We don’t grow sweet corn on our farm — it takes too much water, and it’s a finicky crop, and in the past when we’ve grown it we’ve been inattentive and failed to harvest it at the critical moment. So we leave corn-growing to the specialists, and when we want corn we buy it, or barter for it.
This year we tried the varieties of sweet corn available at the farmers’ market — So Sweet, Milk ’n Honey, Even Sweeter, Candy Store, and Sweet Heart. All of these newer varieties have the sh-2 (supersweet) gene, which causes the kernels to develop an extremely high sugar content. To me, they taste too much like candy, and not enough like corn.
I asked one of the old farmers why he was growing these instead of the classic varieties like Golden Bantam and Trucker’s Delight. “Oh, that’s what everybody wants nowadays,” he said. Not everybody. I guess if I want corn that tastes like corn, I’ll have to grow it myself.
The supersweet gene isn’t showing up just in corn. There are supersweet varieties of carrots and beets, grapes and apples. When sugar overpowers flavor, it becomes difficult, with your eyes closed, to tell a Red Flame grape from a Fuji apple from a Lutz beet from a Sugar Baby carrot; all of them are crunchy sugar. And as the tools of biotechnology are put to work, we can expect that extra sugar will soon appear in all sorts of unlikely places — peanuts? tomatoes? onions?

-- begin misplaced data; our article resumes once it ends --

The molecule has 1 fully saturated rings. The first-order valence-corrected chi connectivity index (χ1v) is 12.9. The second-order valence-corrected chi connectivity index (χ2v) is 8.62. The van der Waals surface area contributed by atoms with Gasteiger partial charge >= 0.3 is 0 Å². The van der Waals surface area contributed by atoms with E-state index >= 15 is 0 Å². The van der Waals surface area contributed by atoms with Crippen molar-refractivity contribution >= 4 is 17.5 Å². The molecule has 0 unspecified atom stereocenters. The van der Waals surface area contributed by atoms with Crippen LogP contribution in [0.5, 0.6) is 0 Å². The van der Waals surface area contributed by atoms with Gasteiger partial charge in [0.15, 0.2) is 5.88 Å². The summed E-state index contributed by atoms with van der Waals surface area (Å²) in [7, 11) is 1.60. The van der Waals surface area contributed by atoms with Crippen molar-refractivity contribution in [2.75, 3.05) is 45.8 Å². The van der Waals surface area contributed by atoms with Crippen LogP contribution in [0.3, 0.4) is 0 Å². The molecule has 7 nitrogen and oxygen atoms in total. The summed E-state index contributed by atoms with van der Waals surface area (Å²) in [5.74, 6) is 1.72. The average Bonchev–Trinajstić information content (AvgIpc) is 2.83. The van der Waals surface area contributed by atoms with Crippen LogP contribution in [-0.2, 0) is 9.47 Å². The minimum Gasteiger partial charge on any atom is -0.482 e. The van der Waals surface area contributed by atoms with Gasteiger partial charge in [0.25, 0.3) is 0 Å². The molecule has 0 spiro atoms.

I was chatting with the checkout girl in the supermarket one day while she rang up my groceries, and I asked her what was the most popular item in the store. Cap’n Crunch cereal. Sixty percent sugar and crunchy. I wonder if fruit and vegetable breeding isn’t sloping downward toward some lowest common denominator of human taste. Cap’n Crunch. Instant gratification for a spoiled child.
A traditional Chinese curse translates as “Eat bitterness.” To a child, this is indeed a curse, but to an adult, to eat bitterness is not such a bad destiny. I think of Turkish coffee, escarole, unsweetened chocolate, wild almonds, quinine, winter melon, endives. Bitterness is complex and interesting; it lingers on the palate, and like music in a minor key, it sets a mood of contemplation and regret. The truly terrible curse, which I sometimes suspect is being aimed at all of us, is “Eat sweetness.”
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Change in our kitchens
Reflections on cooking — and a career that’s based largely at the stove.
Flatbreads from around the continent
Beyond a supporting role
The great Sicilian-Neapolitan kitchen rivalry